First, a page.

Undeniably the satire is in some measure a lampoon, a personal attack on Shadwell. It goes beyond exposing literary ineptness, clearly present in Shadwell’s works, to attack his personal appearance and habits, and there is no reason to assume that Dryden had reform of his victim in mind. Shadwell’s obesity is cited as an indication of thoughtlessness, and his known habit of taking opium becomes an allusion in the coronation scene. Even his frequent acknowledgments of literary debts to Ben Jonson and to such contemporaries as Sir Charles Sedley are presented as evidence of plagiarism. Other personal details, such as Shadwell’s skill at playing the lute and his family association with Ireland, are introduced for the sake of ridicule. Unlike the tone of invective commonly found in the satires of Juvenal, Dryden seeks a fine raillery through the exposure of excesses, in the manner of Horatian satire. Shadwell’s excesses are assailed as comical, not criminal.
Beyond vexing and discrediting a rival dramatist, however, the satire upholds canons of neoclassic criticism. One perceives Dryden’s sense of a hierarchy of values in the overall plan of the work. To the neoclassic critic, Augustan Rome, source of numerous allusions, represented the apex of literary art. From a neoclassic perspective, modern poets did best by schooling themselves in Roman literature, being guided by the critical maxims of Horace. Through these means modern vernacular literature might equal that of Rome, but few believed it possible for moderns to surpass the literary achievement of Rome. In addition, neoclassic criticism assumed a hierarchy in literary genres, with drama near the top and such contrived lyric forms as acrostics and pattern poems near the bottom.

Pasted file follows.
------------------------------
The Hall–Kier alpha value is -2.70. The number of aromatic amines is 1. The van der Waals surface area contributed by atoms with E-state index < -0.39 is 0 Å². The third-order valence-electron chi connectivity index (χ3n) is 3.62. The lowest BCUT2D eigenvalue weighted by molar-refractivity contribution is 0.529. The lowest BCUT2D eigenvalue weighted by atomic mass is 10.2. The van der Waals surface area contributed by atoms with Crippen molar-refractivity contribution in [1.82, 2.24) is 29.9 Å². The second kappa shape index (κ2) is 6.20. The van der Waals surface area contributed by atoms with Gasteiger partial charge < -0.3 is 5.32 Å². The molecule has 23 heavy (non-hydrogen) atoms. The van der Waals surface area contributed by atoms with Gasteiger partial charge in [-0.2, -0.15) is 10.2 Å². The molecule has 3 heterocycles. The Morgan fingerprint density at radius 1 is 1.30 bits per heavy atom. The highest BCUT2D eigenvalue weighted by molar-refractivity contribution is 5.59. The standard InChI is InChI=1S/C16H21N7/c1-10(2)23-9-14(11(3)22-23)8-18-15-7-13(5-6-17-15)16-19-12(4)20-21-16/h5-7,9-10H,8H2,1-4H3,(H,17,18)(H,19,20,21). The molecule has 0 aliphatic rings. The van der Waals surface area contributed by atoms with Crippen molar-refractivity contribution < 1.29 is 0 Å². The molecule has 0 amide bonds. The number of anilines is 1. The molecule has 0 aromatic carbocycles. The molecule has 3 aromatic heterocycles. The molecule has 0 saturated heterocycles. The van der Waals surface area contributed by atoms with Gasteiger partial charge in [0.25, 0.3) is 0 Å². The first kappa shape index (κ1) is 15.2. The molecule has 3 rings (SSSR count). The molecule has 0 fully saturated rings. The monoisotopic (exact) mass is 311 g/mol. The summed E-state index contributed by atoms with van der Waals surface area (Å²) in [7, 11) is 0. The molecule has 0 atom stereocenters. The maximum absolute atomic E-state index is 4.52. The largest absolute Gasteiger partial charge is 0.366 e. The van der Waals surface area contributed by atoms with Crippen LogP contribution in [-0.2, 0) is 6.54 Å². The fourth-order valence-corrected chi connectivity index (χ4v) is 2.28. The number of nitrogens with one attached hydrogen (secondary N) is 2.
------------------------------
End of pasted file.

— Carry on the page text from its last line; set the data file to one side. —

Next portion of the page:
The emphasis on hierarchies, apparent in the framework of the satire, remains somewhat in the background, however. A more pervasive literary technique for establishing neoclassic canons is the use of polarities or dichotomies, opposed terms, with one embraced, the other rejected. The all-important neoclassic standards of “nature” and “art” serve to condemn Shadwell’s unnatural railing at arts he does not understand and his producing works that never rise to the level of art. “Wit” is the antithesis of “dullness,” “sense” of “nonsense.” The ideals, with their opposites, are frequently repeated to enforce the neoclassic insistence on lucid reasoning and felicitous expression in literature.
In genres, drama and satire are juxtaposed to songs and acrostics. In verse forms, the iambic pentameter line, the English meter nearest epic verse in Latin, is superior to meters of ordinary lyrics. In the contrasts between kingdoms, the Roman Aeneas and Ascanius, his chosen successor, draw attention to the triviality of Flecknoe and Shadwell. The kingdom of letters has its giants and pygmies as well. Among the literary figures of an earlier age, Ben Jonson and John Fletcher are contrasted to Thomas Dekker, James Shirley, and Thomas Heywood. Among Dryden’s English contemporaries, George Etheredge and Sir Charles Sedley represent dramatic achievement beyond the ken of Shadwell and Flecknoe. As in other critical works of Dryden, one perceives not only the emphasis on neoclassicism but also numerous references to English authors. These references reflect a nascent sense of English literary history.